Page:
The 1960s and 1970s were marked by compelling interactions between Brazilian diplomacy and African countries. While Brazil was under a dictatorial military regime sustained by the business community and supported by members of the elite, many African countries were gaining their independence and positioning themselves as players in international geopolitics. With these new partners, Brazil intended to expand its business and political ties, and the arts was one of those avenues.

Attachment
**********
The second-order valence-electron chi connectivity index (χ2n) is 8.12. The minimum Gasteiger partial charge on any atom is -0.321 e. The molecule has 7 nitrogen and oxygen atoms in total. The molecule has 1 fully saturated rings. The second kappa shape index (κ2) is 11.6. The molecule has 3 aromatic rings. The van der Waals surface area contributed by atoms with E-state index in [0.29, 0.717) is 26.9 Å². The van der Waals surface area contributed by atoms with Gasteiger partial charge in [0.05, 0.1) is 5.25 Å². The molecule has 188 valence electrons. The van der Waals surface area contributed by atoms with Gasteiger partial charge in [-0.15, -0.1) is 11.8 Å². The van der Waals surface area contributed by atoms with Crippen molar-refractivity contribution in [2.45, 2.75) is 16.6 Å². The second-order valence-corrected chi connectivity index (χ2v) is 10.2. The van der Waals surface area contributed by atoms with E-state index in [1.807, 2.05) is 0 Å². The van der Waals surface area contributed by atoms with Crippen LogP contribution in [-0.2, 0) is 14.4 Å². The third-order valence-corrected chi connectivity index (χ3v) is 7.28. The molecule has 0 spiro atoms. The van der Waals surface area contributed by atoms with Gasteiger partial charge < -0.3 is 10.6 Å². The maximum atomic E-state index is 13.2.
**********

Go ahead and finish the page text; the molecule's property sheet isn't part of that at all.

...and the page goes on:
Arqueologia da Criação: uma imersão no acervo-ateliê de Rossini Perez (Archeology of Creation: An Immersion into the Studio Collection of Rossini Perez), an exhibition curated by Sabrina Moura, presented virtually by the Lasar Segall Museum until June 2021, has put the entire collection of artist Rossini Perez on display as a work in itself. One of the highlights in its virtual galleries is the artist’s experience as a printmaking professor at the National School of Arts in Dakar, capital of Senegal. Between 1974 and 1975, in addition to teaching, he developed a series of works characterized by visualities that made reference to the region’s clothing and adornments.